Follow along as our scientists conduct research at sea
The case of the mysterious water leak
It’s wasn’t all smooth sailing for researchers aboard the R.V. Atlantic Explorer at the start of the week.
On Sunday morning I boarded the ship for the first time with head researcher Michael Gonsior, graduate student Maddy Lahm, post-doc Leanne Powers, and oceanographer Bill Cooper for a quick tour of what was supposed to be our ride for the upcoming week.
As the tour came to it’s end, we were met by the captain of the research vessel, who introduced himself and swiftly followed with the statement, “So there is good news, and there is some bad news.”
The good news was that we would have plenty of time to prepare for the cruise’s departure, but unfortunately our newly acquired time buffer was due to an issue with the ship’s engine. What began as a suspected water leak led the team of engineers on a Sherlock Holmes-type chase, one clue coming after another as to where the leak originated from.
The culprit? A cracked cylinder in one of the ship’s main engines. It became a waiting game to see when the part could be shipped to Bermuda and installed into the ship’s main engine.
Time is not often a commodity on research cruises, so having to push departure back an uncertain amount of days can be stressful. Pushing the cruise back a couple days or even cutting it short by a day causes the Principal Investigators (PIs) to reconsider the time and scheduling for collecting water samples. Once the parts had arrived and our official departure was certain, researchers who needed to move back their flights did so and rearranged their schedules as needed.
For this research cruise, the lead PIs are aiming to collect as many samples as possible while at sea, so luckily the schedule wasn’t too stringent. The goal is to fit in as many collections as possible, making this a 24/7 operation.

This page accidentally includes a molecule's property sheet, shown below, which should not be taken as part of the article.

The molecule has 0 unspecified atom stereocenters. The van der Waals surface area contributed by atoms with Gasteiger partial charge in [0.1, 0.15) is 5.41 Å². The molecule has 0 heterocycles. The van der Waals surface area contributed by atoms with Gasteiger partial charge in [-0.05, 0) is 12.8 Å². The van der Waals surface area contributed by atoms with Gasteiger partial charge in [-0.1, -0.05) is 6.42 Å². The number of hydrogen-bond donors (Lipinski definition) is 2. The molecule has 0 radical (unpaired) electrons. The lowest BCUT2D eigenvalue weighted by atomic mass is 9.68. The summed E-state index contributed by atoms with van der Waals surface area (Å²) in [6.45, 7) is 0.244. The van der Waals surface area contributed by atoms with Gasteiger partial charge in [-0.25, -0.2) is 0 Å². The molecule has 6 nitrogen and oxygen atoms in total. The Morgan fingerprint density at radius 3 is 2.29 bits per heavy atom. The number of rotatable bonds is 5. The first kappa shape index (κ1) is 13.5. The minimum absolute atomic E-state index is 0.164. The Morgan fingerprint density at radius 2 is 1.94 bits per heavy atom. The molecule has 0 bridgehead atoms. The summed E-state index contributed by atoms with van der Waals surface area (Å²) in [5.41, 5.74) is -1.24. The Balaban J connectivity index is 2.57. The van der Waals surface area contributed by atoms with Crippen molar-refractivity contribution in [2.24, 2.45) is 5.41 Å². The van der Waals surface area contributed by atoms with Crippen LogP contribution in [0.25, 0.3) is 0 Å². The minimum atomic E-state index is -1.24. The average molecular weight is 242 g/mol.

Tuesday morning we had a more definite departure date. On Wednesday afternoon the ship would be able to move from the BIOS dock to another dock directly across the way from St.George’s, a historic Bermuda town that houses BIOS and the island’s airport. Then Thursday morning we would finally be able to embark on our journey into the open ocean.
Moving the boat’s location allowed for more freedom in when the ship could depart, without needing to avoid low tide. While the cracked cylinder was definitely an inconvenience, thanks to a flexible schedule and cooperation of everybody on board, the cruise will only lose about half a day of sampling.
While losing a half day of sampling is never ideal, for the scientists aboard this loss of time mostly meant that there is much less room for error and that efficiency with processing samples is going to be key for allowing this cruise to reach its full potential.
As the sun sets this Wednesday evening, the labs are set and secured and researchers are taking their final moments on land to enjoy the island before having to put on their sea legs. Tomorrow at 7:30 a.m. the now complete engine will start up and begin the journey to the Bermuda Atlantic Time-series (BATs), the site of a long-term oceanographic study where our scientists will hopefully expand that existing knowledge and data set.